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Neurosci Lett. 2000 Nov 10;294(1):5-8.

Effect of magnesium on calcium-dependent brain function that prolongs ethanol-induced sleeping time in mice.

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Institute of Medical Science, University of Tsukuba, 305-8575, Tsukuba, Japan.


The effect of intracerebroventricular (i.c.v.) administration of magnesium on calcium- and dopamine-dependent brain function was investigated behaviorally and biochemically. The duration of ethanol-induced sleeping time in mice was prolonged following i.c.v. administration of calcium chloride (10 micromol/kg) or dopamine (30nmol/mouse); however, it was not affected by magnesium chloride (10 or 40 micromol/kg). The ability of calcium to prolong ethanol-induced sleeping time was inhibited by the administration of magnesium chloride. The brain dopamine level in mice was significantly increased following i.c.v. administration of calcium chloride. Taking into consideration these results and those from previous studies, it is suggested that calcium enhances dopamine synthesis in the brain through a calmodulin-dependent system, and the increase in dopamine level prolongs ethanol-induced sleeping time. However, magnesium inhibits dopamine release. Therefore, magnesium may inhibit calcium-dependent brain function through dopaminergic neurons, and consequently reduce the effect of calcium on ethanol activity.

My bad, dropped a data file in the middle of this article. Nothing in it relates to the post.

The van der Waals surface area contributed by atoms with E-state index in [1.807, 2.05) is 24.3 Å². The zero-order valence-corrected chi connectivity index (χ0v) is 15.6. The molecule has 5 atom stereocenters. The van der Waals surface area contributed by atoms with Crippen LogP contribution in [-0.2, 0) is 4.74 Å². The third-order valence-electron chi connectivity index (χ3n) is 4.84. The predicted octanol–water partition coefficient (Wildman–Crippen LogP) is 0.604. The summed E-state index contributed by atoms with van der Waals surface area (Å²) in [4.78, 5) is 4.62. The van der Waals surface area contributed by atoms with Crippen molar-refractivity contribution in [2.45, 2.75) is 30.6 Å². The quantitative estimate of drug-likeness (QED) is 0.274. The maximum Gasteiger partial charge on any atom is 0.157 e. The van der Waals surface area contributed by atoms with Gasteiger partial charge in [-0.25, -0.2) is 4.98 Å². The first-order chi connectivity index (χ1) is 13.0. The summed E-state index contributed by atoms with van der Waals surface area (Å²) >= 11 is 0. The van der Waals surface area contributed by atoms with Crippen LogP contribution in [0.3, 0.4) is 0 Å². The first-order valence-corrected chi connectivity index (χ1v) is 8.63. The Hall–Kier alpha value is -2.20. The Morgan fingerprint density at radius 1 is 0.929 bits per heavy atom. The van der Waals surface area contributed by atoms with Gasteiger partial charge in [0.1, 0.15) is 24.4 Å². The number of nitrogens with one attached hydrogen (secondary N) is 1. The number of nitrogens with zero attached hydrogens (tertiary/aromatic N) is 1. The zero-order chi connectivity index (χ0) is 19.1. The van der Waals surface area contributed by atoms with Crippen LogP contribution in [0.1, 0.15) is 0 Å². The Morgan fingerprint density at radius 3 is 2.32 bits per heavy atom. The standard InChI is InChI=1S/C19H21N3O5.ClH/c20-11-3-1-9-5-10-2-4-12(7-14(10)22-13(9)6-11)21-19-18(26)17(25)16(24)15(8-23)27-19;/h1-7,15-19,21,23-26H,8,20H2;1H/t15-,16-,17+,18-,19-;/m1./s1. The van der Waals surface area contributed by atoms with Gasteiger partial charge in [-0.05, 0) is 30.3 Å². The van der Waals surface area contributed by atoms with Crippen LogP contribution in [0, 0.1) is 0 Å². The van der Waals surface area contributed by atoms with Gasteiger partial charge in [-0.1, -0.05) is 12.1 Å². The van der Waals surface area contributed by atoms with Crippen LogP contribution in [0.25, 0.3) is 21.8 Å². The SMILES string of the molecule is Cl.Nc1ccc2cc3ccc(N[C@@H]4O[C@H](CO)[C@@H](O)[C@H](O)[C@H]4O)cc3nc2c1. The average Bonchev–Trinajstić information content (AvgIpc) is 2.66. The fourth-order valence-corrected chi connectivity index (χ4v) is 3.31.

[Indexed for MEDLINE]

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